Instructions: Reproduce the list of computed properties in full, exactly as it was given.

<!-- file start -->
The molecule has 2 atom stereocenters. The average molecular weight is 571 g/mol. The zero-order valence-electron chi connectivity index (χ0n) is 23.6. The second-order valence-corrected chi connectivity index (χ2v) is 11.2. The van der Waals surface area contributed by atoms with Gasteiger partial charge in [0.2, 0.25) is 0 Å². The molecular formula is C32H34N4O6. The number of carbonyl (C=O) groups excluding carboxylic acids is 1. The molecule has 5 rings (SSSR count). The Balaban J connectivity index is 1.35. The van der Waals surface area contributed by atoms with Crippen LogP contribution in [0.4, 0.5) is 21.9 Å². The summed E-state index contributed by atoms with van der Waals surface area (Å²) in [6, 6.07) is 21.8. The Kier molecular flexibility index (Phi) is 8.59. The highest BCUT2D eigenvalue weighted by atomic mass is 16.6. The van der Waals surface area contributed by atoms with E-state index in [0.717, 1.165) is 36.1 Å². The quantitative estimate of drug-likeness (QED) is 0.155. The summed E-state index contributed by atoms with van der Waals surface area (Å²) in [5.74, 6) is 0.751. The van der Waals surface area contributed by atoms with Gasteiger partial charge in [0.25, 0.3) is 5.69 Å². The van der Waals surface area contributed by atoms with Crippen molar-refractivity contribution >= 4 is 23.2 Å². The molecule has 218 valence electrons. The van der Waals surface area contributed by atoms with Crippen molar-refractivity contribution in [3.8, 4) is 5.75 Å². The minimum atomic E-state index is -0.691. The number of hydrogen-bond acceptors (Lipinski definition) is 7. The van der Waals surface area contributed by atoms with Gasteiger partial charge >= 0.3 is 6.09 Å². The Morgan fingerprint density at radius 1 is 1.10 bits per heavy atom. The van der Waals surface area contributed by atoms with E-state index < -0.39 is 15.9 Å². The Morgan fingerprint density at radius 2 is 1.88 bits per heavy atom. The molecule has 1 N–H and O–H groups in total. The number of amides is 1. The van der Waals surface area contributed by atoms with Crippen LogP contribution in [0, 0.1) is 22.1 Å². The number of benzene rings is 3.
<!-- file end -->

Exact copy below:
The molecule has 2 atom stereocenters. The average molecular weight is 571 g/mol. The zero-order valence-electron chi connectivity index (χ0n) is 23.6. The second-order valence-corrected chi connectivity index (χ2v) is 11.2. The van der Waals surface area contributed by atoms with Gasteiger partial charge in [0.2, 0.25) is 0 Å². The molecular formula is C32H34N4O6. The number of carbonyl (C=O) groups excluding carboxylic acids is 1. The molecule has 5 rings (SSSR count). The Balaban J connectivity index is 1.35. The van der Waals surface area contributed by atoms with Crippen LogP contribution in [0.4, 0.5) is 21.9 Å². The summed E-state index contributed by atoms with van der Waals surface area (Å²) in [6, 6.07) is 21.8. The Kier molecular flexibility index (Phi) is 8.59. The highest BCUT2D eigenvalue weighted by atomic mass is 16.6. The van der Waals surface area contributed by atoms with E-state index in [0.717, 1.165) is 36.1 Å². The quantitative estimate of drug-likeness (QED) is 0.155. The summed E-state index contributed by atoms with van der Waals surface area (Å²) in [5.74, 6) is 0.751. The van der Waals surface area contributed by atoms with Gasteiger partial charge in [0.25, 0.3) is 5.69 Å². The van der Waals surface area contributed by atoms with Crippen molar-refractivity contribution >= 4 is 23.2 Å². The molecule has 218 valence electrons. The van der Waals surface area contributed by atoms with Crippen molar-refractivity contribution in [3.8, 4) is 5.75 Å². The minimum atomic E-state index is -0.691. The number of hydrogen-bond acceptors (Lipinski definition) is 7. The van der Waals surface area contributed by atoms with Gasteiger partial charge >= 0.3 is 6.09 Å². The Morgan fingerprint density at radius 1 is 1.10 bits per heavy atom. The van der Waals surface area contributed by atoms with E-state index < -0.39 is 15.9 Å². The Morgan fingerprint density at radius 2 is 1.88 bits per heavy atom. The molecule has 1 N–H and O–H groups in total. The number of amides is 1. The van der Waals surface area contributed by atoms with Crippen LogP contribution in [0, 0.1) is 22.1 Å². The number of benzene rings is 3.